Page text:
Back to $name

Charging Stations

Charging at Home

Electric Vehicles Charging at home

With 80% of all electric vehicle (EV) charging taking place at home, we want to make it as easy as possible for you to make the most of your charging experience.

Contact Ameren and request a free service assessment to get your home plug-in ready. At no charge to you, we’ll assess the capacity of the service to your home and, if needed, we’ll upgrade it to ensure your new EV can be adequately charged. Electric contractors are familiar with installation and other technical and permitting issues.

EV owners in Illinois may also want to explore Ameren Illinois’ hourly pricing program, Power Smart Pricing (PSP). Visit PowerSmartPricing.org or PlugInIllinois.org, respectively, for details.

Here’s a step-by-step process and other considerations for getting ready at home:

Before anything else, decide how you will charge at home. Your new electric vehicle will already come with a small, portable 120-volt charging unit that can be used with a common household outlet. And this may be all you need, depending on the size of your EV’s battery, the number of miles you drive daily, and the amount of time you feel you have to “charge back up” at the end of the day. Check out the charging times in the Fuel Cost Comparison Table for help in making this decision.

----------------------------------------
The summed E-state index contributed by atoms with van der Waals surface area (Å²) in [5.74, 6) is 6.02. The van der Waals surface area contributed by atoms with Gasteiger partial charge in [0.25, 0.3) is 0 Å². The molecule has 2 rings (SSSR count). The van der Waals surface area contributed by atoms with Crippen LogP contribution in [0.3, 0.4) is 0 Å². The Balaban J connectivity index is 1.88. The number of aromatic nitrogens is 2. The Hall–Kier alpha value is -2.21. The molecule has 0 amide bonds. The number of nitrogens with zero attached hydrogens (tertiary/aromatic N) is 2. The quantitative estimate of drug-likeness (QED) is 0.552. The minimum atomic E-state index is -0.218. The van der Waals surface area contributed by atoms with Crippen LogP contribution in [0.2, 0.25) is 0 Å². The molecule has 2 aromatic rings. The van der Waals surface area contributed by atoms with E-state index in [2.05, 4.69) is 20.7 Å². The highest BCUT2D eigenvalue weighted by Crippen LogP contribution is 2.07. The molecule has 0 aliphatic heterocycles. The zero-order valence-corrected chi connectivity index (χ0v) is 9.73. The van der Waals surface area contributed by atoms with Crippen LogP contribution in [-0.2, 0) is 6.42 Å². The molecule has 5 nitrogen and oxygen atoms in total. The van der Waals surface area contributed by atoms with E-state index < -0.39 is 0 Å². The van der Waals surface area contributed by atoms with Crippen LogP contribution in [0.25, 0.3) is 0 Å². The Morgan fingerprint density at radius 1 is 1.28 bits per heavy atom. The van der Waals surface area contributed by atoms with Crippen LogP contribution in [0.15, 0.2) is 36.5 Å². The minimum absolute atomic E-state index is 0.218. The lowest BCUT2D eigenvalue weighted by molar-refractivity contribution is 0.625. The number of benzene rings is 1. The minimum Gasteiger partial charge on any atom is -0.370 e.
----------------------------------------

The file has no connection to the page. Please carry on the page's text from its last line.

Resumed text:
Your new EV will also be capable of charging at 240 volts. If you feel that 240-volt charging would better serve your needs, determine the type and model of charging station your EV manufacturer provides or specifies, and that equipment’s electrical requirements. More than likely, a number of options will be available.

A quick survey by an electrical contractor can determine if your home has adequate electrical capacity for electric vehicle charging.

  • If you’ve chosen 120-volt (Level 1) charging, most EV manufacturers recommend a dedicated 20-amp circuit be available.
  • If you’ve chosen 240-volt (Level 2) charging for the faster charging times, a dedicated 240-volt, 20 or 40-amp circuit will have to be added.

Depending on the size and age of the home, there may not be sufficient electrical capacity to handle this, meaning a new electric service panel may have to be added. The initial survey can determine if such an upgrade - generally the most costly step in installing charging facilities - is necessary.

If installing in an enclosed garage:
The wall socket or charging station should be located for easy access and where the charging cable will stretch the shortest distance - so check the location of the charging port on the vehicle too! Avoid locations where the cord or cable crosses an area of heavy foot traffic. A wall-mounted charging station should not block a garage entry or exit, or be installed near explosive materials like flammable liquids or combustible dust or fibers.

For a detached garage with inadequate capacity or no electric service at all:
The installer should be able to help you decide how to extend the wiring to accommodate charging equipment. An overhead wiring extension is less expensive but less attractive, while an underground extension represents a more attractive (and more expensive) option.